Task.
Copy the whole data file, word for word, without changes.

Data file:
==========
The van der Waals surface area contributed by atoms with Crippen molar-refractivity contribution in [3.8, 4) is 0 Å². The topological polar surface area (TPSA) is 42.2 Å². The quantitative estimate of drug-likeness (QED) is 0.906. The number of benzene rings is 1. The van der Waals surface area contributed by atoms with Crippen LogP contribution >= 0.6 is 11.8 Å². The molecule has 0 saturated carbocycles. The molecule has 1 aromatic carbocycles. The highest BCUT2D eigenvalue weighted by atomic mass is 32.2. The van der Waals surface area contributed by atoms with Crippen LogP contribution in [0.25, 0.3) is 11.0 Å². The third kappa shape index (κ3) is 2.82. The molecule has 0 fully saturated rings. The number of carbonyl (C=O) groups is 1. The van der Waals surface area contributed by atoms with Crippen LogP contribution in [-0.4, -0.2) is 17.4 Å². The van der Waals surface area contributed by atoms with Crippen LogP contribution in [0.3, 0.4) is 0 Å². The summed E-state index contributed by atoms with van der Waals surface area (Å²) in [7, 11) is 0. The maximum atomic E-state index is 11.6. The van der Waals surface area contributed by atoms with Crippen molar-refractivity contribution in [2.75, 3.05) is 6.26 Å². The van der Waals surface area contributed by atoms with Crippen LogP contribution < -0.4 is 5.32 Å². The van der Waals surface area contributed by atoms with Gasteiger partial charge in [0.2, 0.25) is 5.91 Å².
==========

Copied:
The van der Waals surface area contributed by atoms with Crippen molar-refractivity contribution in [3.8, 4) is 0 Å². The topological polar surface area (TPSA) is 42.2 Å². The quantitative estimate of drug-likeness (QED) is 0.906. The number of benzene rings is 1. The van der Waals surface area contributed by atoms with Crippen LogP contribution >= 0.6 is 11.8 Å². The molecule has 0 saturated carbocycles. The molecule has 1 aromatic carbocycles. The highest BCUT2D eigenvalue weighted by atomic mass is 32.2. The van der Waals surface area contributed by atoms with Crippen LogP contribution in [0.25, 0.3) is 11.0 Å². The third kappa shape index (κ3) is 2.82. The molecule has 0 fully saturated rings. The number of carbonyl (C=O) groups is 1. The van der Waals surface area contributed by atoms with Crippen LogP contribution in [-0.4, -0.2) is 17.4 Å². The van der Waals surface area contributed by atoms with Crippen LogP contribution in [0.3, 0.4) is 0 Å². The summed E-state index contributed by atoms with van der Waals surface area (Å²) in [7, 11) is 0. The maximum atomic E-state index is 11.6. The van der Waals surface area contributed by atoms with Crippen molar-refractivity contribution in [2.75, 3.05) is 6.26 Å². The van der Waals surface area contributed by atoms with Crippen LogP contribution < -0.4 is 5.32 Å². The van der Waals surface area contributed by atoms with Gasteiger partial charge in [0.2, 0.25) is 5.91 Å².